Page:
A Guide on Planning a European Vacation
Ah, the magic of Ireland. The history of London. The highlands of Scotland. You've heard of them for years, seen them in the tourist commercials, and heard about them in the music. Yet you have never yet visited these dreams. And why not?
It's too expensive, you say. I could never afford a trip to Europe.
Less expensive than a week at Disneyworld, I say! For a two week Ireland vacation in summer (2006), including airfare, rental car, B & B accommodation and trip insurance, I spend about $ 1600. Yes, that's it. Now, that does not include food or souvenirs, of course, but it did include a wonderful vacation to a magical place.
So, how do you get such a deal? Well, it takes patience, research, and the ability to make decisions when you need to. I will take you through, step-by-step, how to get the best deal for a European vacation.
DECISIONS: Who, What, Where, When and Why
WHO's going? You? Your spouse? Your children or parents? Your best friend? A huge group of 20 friends (not recommended unless you want ulcers!) This decision makes a big difference in accommodation and transportation choices.
WHAT to do? Are you interested in touring the whiskey distilleries in Scotland? Or the abbeys in England? Or the pubs in Ireland? Your trip does not have to have a theme, of course, but it is more fun if you have one – and helps you to plan when your mind is a blank. Perhaps you've seen a movie or read a book set in Yorkshire, and want to tour the area? Or you dance and want to learn step dancing in Ireland? The imagination can take flight here!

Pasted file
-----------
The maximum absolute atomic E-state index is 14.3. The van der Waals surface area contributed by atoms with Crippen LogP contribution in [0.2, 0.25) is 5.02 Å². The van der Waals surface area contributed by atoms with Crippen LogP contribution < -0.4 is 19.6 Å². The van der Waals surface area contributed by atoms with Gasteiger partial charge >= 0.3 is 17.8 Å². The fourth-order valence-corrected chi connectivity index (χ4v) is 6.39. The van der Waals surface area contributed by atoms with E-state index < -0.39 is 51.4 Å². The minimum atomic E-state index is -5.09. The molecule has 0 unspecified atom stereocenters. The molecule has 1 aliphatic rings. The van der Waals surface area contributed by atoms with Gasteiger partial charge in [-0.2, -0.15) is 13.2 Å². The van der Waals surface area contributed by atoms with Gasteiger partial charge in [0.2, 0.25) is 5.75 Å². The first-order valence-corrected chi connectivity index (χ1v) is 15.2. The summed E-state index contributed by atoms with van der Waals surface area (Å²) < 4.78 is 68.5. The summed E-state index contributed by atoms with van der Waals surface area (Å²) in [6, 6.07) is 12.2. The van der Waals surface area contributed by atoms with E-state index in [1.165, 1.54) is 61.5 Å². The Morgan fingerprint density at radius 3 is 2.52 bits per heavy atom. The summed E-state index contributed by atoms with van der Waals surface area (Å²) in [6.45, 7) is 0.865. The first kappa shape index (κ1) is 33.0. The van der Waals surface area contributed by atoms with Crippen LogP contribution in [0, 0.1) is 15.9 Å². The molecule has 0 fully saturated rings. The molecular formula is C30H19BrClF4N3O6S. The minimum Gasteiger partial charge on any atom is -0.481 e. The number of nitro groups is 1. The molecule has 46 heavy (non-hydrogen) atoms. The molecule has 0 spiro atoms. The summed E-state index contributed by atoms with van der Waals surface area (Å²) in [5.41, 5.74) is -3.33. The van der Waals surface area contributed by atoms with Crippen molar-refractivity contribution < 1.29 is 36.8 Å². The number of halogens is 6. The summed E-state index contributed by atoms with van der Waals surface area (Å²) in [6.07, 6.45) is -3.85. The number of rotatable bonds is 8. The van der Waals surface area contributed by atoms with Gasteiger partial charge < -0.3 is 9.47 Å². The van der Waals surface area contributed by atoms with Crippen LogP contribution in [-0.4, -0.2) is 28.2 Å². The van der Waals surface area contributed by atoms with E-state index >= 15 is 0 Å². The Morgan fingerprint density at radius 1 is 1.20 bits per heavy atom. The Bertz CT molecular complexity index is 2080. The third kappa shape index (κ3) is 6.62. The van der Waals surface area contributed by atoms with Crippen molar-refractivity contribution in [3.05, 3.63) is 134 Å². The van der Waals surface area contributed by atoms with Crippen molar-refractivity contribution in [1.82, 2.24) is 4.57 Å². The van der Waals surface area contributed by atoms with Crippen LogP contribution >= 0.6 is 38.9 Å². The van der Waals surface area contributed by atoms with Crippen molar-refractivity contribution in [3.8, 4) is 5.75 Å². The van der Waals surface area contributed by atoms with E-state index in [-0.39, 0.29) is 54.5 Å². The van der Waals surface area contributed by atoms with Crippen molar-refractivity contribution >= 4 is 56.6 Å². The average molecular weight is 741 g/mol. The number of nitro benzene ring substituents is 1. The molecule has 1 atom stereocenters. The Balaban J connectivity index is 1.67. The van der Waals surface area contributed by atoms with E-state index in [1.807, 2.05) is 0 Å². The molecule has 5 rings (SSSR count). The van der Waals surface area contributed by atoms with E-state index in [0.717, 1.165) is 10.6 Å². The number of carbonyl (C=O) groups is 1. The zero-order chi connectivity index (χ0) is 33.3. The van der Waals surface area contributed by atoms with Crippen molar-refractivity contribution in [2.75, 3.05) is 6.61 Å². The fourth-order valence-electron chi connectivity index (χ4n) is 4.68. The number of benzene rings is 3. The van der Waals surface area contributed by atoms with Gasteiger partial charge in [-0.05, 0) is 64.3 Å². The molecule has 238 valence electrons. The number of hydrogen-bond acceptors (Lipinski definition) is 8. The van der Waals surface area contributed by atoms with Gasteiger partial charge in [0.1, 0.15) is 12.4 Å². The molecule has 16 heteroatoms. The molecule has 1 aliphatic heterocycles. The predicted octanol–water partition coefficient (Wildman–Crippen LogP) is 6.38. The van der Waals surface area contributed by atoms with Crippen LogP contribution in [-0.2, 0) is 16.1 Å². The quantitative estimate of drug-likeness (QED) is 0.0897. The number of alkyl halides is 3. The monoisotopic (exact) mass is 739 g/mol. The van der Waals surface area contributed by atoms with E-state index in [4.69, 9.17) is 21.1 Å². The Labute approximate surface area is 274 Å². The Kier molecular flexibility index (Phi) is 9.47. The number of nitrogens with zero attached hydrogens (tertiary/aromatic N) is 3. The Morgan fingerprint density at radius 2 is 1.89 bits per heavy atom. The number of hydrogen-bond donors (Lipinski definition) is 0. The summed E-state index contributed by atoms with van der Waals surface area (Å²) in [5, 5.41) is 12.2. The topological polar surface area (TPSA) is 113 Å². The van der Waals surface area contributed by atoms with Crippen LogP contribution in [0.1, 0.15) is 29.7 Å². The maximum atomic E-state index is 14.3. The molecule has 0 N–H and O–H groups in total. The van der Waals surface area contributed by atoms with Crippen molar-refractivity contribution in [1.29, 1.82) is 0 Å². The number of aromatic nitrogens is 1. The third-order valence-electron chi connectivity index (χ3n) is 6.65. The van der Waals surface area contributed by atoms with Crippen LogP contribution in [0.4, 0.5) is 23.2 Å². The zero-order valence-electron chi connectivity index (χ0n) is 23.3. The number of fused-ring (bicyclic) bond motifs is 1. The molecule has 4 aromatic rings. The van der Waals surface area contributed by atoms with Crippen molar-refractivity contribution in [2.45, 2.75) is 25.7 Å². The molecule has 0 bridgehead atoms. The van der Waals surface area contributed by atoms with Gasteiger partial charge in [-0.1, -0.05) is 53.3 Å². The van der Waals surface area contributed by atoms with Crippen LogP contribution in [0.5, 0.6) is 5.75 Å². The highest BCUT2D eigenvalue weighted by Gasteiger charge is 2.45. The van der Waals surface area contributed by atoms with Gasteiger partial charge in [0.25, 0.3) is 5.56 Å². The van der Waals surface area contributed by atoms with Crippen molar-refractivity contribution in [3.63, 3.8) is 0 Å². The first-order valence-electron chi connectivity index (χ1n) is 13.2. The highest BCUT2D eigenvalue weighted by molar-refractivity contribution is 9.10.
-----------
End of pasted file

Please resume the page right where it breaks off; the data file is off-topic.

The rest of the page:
WHERE to go, of course, depends on WHAT you are doing. It also ties into WHEN you want to go. Since my most recent trip was Ireland, I will use that as an example, but most of my advice can be applied to any destination in Europe, or even beyond. The decision of WHEN to go will be tied into the destination. For instance, Ireland is much nicer to visit in the summer – but also more expensive; whereas Greece is cooler as a winter destination. The days are longer in the summer the farther you go north – and conversely, shorter in winter, resulting in much shorter days for sightseeing.
Another part of WHERE includes the character of place – towns and villages, or bustling metropolis? London or Kilkenny? Edinburgh or Ullapool? While each city has its own character, they can be overwhelming at times, and are not always the best places to stay. A small village used as a base of exploration can be wonderful, and you get more chances to meet the locals.